When is a netlabel not a netlabel? When its first releases largely predated the term’s rise in popularity, and when those occasional at best releases appear less as virtual albums than as unexpected epistles in sound from exotic lands, all of which is to say: when the label’s name is “term,” the free-download arm of the 12k Records, which is run by musician Taylor Deupree.
Just up is a three-track set, 0/the/r, by 0/r, the act consisting of Nosei Sakata (aka *0) in collaboration with Richard Chartier. Each of the tracks is taken from an out-of-print collection. Thus, while meatspace record labels are increasingly hip to using free MP3s as a loss leader to attract potential customers, term is employing it as an archival technology.
The first entry, “trackb” (MP3), taken from a 2004 edition of Contemporary Music Review, has a spongy feel, with springy sounds fluctuating below a high-pitched wave (caution: the wave can be irritating, the aural equivalent of burning the skin on the top of your mouth with a hot slice of pizza). The second, “untitled…” (MP3), off Minima-List (List, 2002), is an exercise in microsonic stereoscopic play, with tiny pitter patters and short bursts of sounds threading around in 3D space. And the third, “untitled” (MP3), from Between Two Points, released in 2001 on 12k, makes the second track sound utterly mellifluous by comparison, so blank is this one’s canvas. The delicacy of these latter two is quite striking. More info at 12k.com/term.
It’ll be interesting to track the response to Alta Infidelidad‘s new release on the Thinner netlabel, Cactus y Volcanes (thinner.cc). Will it appeal to fans or detractors of the sort of music that Thinner usually traffics in, a realm of gently percolating minimal techno that for all its attention to detail would, often as not, sound right at home in a fashionable boutique, or backing up a stylish TV advertisements that aim to conflate high-minded consumerism with philosophical repose. What distinguishes Cactus y Volcanes is how despite initial appearances, it’s minimal techno constructed from broken beats. There’s nothing wrong with your MP3 player. It’s just been highjacked and taken to the outer limits of what some techno fans might find palatable. And by doing so, it meets fans of experimental music more than half way: a measure doesn’t go by that doesn’t seem ready to disrupt its own locomotion, a particulate sound doesn’t enter the stereo field without contributing to a dizzying haze.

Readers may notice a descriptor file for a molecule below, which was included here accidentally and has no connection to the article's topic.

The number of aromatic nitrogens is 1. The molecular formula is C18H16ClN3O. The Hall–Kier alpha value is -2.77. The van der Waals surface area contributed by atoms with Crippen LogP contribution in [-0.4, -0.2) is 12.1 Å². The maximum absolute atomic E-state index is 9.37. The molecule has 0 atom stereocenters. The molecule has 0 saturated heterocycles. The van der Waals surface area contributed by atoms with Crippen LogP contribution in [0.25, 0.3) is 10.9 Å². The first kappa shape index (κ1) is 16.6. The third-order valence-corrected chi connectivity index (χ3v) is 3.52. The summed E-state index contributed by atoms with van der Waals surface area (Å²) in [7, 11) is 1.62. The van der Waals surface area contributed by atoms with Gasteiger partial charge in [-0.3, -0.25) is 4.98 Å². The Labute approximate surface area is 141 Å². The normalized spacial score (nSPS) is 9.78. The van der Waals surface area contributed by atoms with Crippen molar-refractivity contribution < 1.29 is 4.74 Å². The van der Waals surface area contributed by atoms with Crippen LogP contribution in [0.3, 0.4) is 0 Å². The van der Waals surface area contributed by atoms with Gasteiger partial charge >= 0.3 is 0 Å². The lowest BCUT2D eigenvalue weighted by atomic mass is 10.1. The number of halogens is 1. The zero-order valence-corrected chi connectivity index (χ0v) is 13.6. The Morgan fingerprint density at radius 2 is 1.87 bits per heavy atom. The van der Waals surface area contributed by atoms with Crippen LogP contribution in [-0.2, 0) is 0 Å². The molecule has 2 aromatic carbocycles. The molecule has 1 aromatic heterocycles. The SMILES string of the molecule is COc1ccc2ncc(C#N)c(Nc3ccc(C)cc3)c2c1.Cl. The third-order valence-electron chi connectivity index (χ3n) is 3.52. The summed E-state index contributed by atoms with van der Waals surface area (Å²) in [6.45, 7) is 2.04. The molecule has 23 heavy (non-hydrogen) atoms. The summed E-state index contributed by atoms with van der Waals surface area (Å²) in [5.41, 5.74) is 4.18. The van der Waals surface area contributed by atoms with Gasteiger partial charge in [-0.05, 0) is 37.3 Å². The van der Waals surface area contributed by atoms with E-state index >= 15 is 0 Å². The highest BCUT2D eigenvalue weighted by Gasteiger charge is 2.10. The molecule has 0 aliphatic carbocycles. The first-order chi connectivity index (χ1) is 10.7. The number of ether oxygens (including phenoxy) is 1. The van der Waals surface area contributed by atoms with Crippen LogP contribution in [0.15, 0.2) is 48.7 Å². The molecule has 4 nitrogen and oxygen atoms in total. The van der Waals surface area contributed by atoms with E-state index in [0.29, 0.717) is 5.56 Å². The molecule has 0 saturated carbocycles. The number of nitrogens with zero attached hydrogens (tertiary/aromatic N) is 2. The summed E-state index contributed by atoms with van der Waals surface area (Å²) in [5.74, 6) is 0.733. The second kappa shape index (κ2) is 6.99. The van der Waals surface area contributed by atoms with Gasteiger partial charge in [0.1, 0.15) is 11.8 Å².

Late last month, the No Type label reappeared following an extended absence with not one but six new releases, the immediate highlight being a tribute to musique concrete figure Francis Dhomont (see the February 24 Disquiet Downstream entry). Also among the releases was a three-track document of a live prepared-CD performance by Ensemble Camp, a group effort led by by David Turgeon and also featuring A_dontigny, Erick D’Orion, Christophe Havard and Hugues Germain. While the audio has that distant quality of second- and third-hand sound, the montages that Ensemble Camp produces are probably enabled by the slight echo, which allows the disparate sonic elements, considerable in their range, to overlap and meld. Listen as snapshot vocals collide with dank rhythms, building up to a sudden silence that’s all sudder and awe. The first two tracks deal with elements associated with pop and industrial music, all beats and melodic cues. But the final one, “Evocation de la jeune artiste en deesse des apparences” (MP3), is built almost entirely from string sections of orchestral and chamber CDs, cut’n’pasted into a dense arrangement for an imaginary symphony. Get all three at notype.com.